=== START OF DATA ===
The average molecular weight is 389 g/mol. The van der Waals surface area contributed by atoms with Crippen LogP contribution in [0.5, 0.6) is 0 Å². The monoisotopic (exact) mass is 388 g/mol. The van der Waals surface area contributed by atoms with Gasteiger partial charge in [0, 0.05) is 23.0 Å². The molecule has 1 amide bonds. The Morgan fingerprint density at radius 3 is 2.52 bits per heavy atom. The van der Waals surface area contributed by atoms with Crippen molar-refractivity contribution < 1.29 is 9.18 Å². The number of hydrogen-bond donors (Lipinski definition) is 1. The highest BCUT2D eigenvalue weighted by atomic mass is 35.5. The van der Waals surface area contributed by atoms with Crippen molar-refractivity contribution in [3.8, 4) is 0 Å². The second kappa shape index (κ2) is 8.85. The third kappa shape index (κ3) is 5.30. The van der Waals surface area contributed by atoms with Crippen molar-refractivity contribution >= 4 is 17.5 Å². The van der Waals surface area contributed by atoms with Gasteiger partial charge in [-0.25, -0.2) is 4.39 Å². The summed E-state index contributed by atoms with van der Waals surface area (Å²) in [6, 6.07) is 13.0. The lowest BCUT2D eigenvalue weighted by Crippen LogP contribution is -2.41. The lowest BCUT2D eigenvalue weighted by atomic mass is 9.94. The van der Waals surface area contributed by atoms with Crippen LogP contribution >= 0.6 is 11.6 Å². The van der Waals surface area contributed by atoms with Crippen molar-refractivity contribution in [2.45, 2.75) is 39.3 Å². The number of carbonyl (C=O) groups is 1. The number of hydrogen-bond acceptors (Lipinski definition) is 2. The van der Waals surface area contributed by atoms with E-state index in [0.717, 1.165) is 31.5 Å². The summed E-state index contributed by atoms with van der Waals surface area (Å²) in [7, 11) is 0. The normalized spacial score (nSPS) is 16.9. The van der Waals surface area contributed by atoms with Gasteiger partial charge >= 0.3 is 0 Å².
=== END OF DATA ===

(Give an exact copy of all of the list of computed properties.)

The average molecular weight is 389 g/mol. The van der Waals surface area contributed by atoms with Crippen LogP contribution in [0.5, 0.6) is 0 Å². The monoisotopic (exact) mass is 388 g/mol. The van der Waals surface area contributed by atoms with Gasteiger partial charge in [0, 0.05) is 23.0 Å². The molecule has 1 amide bonds. The Morgan fingerprint density at radius 3 is 2.52 bits per heavy atom. The van der Waals surface area contributed by atoms with Crippen molar-refractivity contribution < 1.29 is 9.18 Å². The number of hydrogen-bond donors (Lipinski definition) is 1. The highest BCUT2D eigenvalue weighted by atomic mass is 35.5. The van der Waals surface area contributed by atoms with Crippen molar-refractivity contribution in [3.8, 4) is 0 Å². The second kappa shape index (κ2) is 8.85. The third kappa shape index (κ3) is 5.30. The van der Waals surface area contributed by atoms with Crippen molar-refractivity contribution >= 4 is 17.5 Å². The van der Waals surface area contributed by atoms with Gasteiger partial charge in [-0.25, -0.2) is 4.39 Å². The summed E-state index contributed by atoms with van der Waals surface area (Å²) in [6, 6.07) is 13.0. The lowest BCUT2D eigenvalue weighted by Crippen LogP contribution is -2.41. The lowest BCUT2D eigenvalue weighted by atomic mass is 9.94. The van der Waals surface area contributed by atoms with Crippen LogP contribution >= 0.6 is 11.6 Å². The van der Waals surface area contributed by atoms with Crippen molar-refractivity contribution in [2.45, 2.75) is 39.3 Å². The number of carbonyl (C=O) groups is 1. The number of hydrogen-bond acceptors (Lipinski definition) is 2. The van der Waals surface area contributed by atoms with E-state index in [0.717, 1.165) is 31.5 Å². The summed E-state index contributed by atoms with van der Waals surface area (Å²) in [7, 11) is 0. The normalized spacial score (nSPS) is 16.9. The van der Waals surface area contributed by atoms with Gasteiger partial charge >= 0.3 is 0 Å².